Visual Communications

Visualization is traditionally viewed as an efficient way of transferring a large amount of information from a data source to a point of display for a viewer to conceptualize as an image. Our experience has shown that visualizations become even more powerful when multiple people access display points for collaboration. By creating and designing pristine graphical display solutions that spark the exchange of ideas and insights, we exponentially enhance the social and communicative value of information visualization. At DasNet, we develop visualizations that help viewers see and exchange information in novel ways. Our designs aim to transform visualization from a solitary activity into a collaborative one. Examples of scientific visualizations are computer generated images which show real spacecraft in action, out in the void far beyond Earth, or on other planets. Dynamic forms of visualization such as military animation have the potential to enhance wargaming, exercise maneuvers and mobilization that change over time.

Visual CommunicationsBy allowing people to observe and orient themselves in complex information landscapes, our inventions enable faster, more insightful decisions can be made. Therefore, our approach surrounds creating the ending by addressing the source. In other words, DasNet’s Program & Business Managers create 3D customized renditions of our clients’ initial requirements, whether conceptional or true observations, to depict the resultant end product. This is performed in real time and prior to the start of any project. We accomplish this through a series of predefine visualization development measures:

Requirements Analysis:

To provide clients with a rendering that even slightly matches their preconceived notion, we must clearly understand what is trying to be achieved. Scientific and Information visualization are concerned with the presentation of interactive or animated digital images to users to understand data. For example, scientists interpret potentially huge quantities of laboratory or simulation data or the results from sensors out in the field to aid reasoning, hypothesis building and cognition. The field of data mining offers many abstract visualizations related to these visualization types. They are active research areas, drawing on theory in information graphics, computer graphics, human-computer interaction and cognitive science and also, of course, visual communication design. More and more scientists and engineers are entering collaborations with graphic designers in the realization of data visualization systems and solutions created by DasNet. Scientific visualization deals with data that has a natural geometric structure (e.g., MRI data, wind flows), whereas information visualization handles more abstract data structures such as trees or graphs. Visual analytics is especially concerned with sense-making and reasoning.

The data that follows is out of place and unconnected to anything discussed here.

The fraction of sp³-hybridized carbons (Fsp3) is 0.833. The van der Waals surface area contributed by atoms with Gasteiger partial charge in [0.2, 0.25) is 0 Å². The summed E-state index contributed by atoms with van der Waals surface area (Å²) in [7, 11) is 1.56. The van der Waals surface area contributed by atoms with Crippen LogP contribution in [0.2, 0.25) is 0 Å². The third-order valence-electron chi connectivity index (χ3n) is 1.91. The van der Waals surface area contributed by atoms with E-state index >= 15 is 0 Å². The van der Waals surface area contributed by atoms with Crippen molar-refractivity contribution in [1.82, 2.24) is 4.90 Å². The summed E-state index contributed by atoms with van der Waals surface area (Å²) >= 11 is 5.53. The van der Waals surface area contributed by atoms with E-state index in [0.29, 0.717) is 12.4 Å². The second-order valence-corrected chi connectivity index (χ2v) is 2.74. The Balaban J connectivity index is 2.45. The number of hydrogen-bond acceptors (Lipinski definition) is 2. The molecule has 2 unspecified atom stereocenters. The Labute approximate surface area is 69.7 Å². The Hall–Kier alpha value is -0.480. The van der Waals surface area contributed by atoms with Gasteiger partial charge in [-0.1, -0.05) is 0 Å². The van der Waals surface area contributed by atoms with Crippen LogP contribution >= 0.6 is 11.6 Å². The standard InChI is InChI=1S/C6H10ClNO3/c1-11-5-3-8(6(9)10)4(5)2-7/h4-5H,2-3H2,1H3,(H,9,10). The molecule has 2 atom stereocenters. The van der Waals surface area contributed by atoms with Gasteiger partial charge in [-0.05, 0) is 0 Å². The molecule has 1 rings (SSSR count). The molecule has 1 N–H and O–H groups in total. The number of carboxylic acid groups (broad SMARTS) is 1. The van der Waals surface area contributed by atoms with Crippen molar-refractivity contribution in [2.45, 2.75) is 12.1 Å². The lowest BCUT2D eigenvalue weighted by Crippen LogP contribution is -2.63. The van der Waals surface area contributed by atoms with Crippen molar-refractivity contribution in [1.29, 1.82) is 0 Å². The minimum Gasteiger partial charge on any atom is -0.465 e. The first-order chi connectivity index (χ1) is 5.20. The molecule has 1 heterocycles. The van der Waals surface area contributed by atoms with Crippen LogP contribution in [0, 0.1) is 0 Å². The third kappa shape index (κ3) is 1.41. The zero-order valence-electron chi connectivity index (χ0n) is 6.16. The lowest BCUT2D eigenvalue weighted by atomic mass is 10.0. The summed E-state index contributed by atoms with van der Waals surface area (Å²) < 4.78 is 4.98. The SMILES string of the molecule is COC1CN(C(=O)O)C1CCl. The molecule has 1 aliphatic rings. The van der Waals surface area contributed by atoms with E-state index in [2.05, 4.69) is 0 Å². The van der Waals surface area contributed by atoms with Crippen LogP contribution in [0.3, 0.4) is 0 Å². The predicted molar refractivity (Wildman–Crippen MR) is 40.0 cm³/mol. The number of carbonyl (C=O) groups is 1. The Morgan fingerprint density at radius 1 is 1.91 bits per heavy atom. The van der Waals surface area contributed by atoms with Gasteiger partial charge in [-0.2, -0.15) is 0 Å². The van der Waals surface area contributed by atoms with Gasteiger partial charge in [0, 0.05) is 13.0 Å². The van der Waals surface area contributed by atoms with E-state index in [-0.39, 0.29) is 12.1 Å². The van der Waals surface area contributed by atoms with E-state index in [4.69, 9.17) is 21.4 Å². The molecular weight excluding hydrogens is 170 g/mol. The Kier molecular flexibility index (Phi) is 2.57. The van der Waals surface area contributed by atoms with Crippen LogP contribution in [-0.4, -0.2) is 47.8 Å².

User Interface Design:

The user interface design or user interface engineering is the design of the controlling device with the focus on the user's experience and interaction. Unlike traditional design where the goal is to make the object or application physically attractive, the goal of user interface design is to make the user's interaction experience as simple and intuitive as possible—what is often called user-centered design. Where good graphic/industrial design is bold and eye catching, good user interface design is often subtle and invisible.

User Interface design is involved in a wide range of project aspects from touch panels to software applications to display systems to video controllers; all of these items have some things in common, yet also require some unique skills and knowledge. As a result, DasNet User Interface Designers do not specialize in specific types of equipment only, but have experience and have skills centered around their expertise, whether that be software design, web design, or industrial design that allow them to collaborate in a team environment efficiently and quickly to undertake a vast array of equipment types. What all these devices have in common is, of course, the focus on how the user interacts with the device/system/application to enhance the visualization experience.

Visualization Type:

Apart from the distinction between interactive visualizations and animation, the most useful categorization is probably between abstract and model-based scientific visualizations. The abstract visualizations show completely conceptual constructs in 2D or 3D. These generated shapes are completely arbitrary. The model-based visualizations either place overlays of data on real or digitally constructed images of reality, or they make a digital construction of a real object directly from the scientific data. The primary client usage or requirement will dictate the type of visualization DasNet will employ.